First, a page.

Constitutional and legislative provisions on the budgets of constitutional agencies

Our last two articles dealt with the Integrity Commis-sion, its proposed amendment and revision of the Code of Conduct. One aspect of the proposed Code relates to removal from office for contravening any of the provisions of the Code. The authority for such removal rests with the President in the case of Vice-Presidents and Ministers, and the Minister of State in the case of other persons in public life. I can see nothing wrong with the President’s involvement which, it must be observed, does not cover other Members of Parliament. Perhaps, the Speaker of the National Assembly could be tasked with this responsibility as it relates to these persons.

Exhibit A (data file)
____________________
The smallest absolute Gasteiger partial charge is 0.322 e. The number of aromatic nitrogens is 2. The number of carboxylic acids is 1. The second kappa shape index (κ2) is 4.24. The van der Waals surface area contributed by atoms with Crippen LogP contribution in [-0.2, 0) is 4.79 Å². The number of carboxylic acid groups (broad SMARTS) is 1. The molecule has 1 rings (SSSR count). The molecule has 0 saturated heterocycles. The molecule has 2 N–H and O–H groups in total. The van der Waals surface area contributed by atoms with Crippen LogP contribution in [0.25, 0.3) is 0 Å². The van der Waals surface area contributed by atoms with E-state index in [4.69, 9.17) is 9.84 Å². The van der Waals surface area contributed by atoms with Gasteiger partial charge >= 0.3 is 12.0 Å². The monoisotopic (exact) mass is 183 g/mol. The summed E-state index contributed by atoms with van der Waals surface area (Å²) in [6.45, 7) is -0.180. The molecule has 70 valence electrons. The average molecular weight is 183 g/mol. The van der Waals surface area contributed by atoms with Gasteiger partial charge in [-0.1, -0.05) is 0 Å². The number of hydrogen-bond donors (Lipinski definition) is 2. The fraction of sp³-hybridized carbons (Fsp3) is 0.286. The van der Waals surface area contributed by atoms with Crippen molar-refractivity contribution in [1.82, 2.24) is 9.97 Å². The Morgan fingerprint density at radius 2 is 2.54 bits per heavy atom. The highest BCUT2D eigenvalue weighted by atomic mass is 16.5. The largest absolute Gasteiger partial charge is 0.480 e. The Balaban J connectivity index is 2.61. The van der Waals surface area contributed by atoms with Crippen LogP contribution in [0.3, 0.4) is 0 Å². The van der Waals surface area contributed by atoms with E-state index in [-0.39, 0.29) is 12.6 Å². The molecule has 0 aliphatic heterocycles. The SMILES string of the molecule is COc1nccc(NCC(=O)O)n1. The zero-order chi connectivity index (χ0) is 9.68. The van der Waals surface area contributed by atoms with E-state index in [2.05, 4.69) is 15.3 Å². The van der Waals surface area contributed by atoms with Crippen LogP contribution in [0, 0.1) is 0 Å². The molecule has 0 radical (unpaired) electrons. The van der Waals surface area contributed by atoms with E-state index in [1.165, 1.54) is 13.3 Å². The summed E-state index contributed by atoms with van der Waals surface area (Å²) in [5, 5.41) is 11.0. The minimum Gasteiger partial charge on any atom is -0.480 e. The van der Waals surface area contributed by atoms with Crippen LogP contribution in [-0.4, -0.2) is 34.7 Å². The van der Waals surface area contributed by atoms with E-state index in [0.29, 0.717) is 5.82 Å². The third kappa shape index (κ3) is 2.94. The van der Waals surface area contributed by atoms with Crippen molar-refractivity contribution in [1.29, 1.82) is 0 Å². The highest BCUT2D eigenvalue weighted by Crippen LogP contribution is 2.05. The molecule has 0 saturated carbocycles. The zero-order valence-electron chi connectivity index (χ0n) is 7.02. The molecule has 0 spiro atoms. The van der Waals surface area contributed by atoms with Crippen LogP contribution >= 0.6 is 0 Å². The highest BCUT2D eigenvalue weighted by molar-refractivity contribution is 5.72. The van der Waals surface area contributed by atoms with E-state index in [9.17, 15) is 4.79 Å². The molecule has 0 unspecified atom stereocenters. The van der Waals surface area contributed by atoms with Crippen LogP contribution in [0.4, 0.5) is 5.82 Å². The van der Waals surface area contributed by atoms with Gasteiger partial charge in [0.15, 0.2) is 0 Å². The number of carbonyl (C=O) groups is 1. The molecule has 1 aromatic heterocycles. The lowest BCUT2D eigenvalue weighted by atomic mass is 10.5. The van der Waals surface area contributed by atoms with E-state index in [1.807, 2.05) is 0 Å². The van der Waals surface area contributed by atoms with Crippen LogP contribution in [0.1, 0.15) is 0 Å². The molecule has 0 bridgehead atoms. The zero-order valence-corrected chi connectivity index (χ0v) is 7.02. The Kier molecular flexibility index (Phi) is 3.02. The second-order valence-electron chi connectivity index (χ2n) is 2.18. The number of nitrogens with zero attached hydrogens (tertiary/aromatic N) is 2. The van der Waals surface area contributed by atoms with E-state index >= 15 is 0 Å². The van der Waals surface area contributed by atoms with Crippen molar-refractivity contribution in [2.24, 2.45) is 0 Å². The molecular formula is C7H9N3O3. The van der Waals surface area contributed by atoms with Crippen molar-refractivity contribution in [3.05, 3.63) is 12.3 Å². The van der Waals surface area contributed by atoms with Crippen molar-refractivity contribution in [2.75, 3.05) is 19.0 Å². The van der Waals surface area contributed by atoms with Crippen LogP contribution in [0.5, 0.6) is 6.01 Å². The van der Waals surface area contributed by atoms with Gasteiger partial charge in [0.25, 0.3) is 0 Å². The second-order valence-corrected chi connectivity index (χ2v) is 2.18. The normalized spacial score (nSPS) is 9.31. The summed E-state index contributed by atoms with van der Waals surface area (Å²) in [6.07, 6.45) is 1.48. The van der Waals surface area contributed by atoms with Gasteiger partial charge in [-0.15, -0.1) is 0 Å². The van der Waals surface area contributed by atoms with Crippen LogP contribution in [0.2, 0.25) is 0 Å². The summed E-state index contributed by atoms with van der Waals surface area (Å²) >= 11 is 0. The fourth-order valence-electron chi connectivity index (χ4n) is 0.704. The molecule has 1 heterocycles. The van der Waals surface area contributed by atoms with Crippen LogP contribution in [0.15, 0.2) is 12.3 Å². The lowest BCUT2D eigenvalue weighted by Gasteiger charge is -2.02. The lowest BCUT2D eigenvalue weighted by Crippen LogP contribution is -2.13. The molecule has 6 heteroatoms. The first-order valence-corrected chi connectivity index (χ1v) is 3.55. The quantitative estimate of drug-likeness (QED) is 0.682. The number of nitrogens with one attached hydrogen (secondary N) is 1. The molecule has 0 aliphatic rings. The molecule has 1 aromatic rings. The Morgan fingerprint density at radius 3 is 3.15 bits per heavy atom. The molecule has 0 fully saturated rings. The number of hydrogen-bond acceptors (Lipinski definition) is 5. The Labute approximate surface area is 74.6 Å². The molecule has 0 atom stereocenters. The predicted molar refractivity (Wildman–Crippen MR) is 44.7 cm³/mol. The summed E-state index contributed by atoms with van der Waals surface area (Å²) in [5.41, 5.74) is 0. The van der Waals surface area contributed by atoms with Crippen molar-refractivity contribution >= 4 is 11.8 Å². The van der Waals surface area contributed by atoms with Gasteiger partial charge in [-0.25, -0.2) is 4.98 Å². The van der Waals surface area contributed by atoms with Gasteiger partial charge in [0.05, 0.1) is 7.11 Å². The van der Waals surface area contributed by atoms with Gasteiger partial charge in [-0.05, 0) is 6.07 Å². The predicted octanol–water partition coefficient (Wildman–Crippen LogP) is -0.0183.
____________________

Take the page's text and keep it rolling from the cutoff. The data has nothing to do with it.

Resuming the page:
Other persons in public life are either public servants or officials aof public corporations, statutory bodies or other entities in which controlling interest vests in the State. It would therefore be more appropriate for the relevant Service Commissions (Judicial, Public, Teaching and Police) and the respective boards to take the necessary action whenever there is a breach of the Code. In any event, the Act stipulates that any violation of the Code will result, on summary conviction, in imprisonment of between six months and one year in addition to a fine of $25,000. A person who is convicted under the Act is likely to be automatically disqualified from holding public office.

Today, we examine the constitutional and legislative requirements regarding the budgets of constitutional agencies…..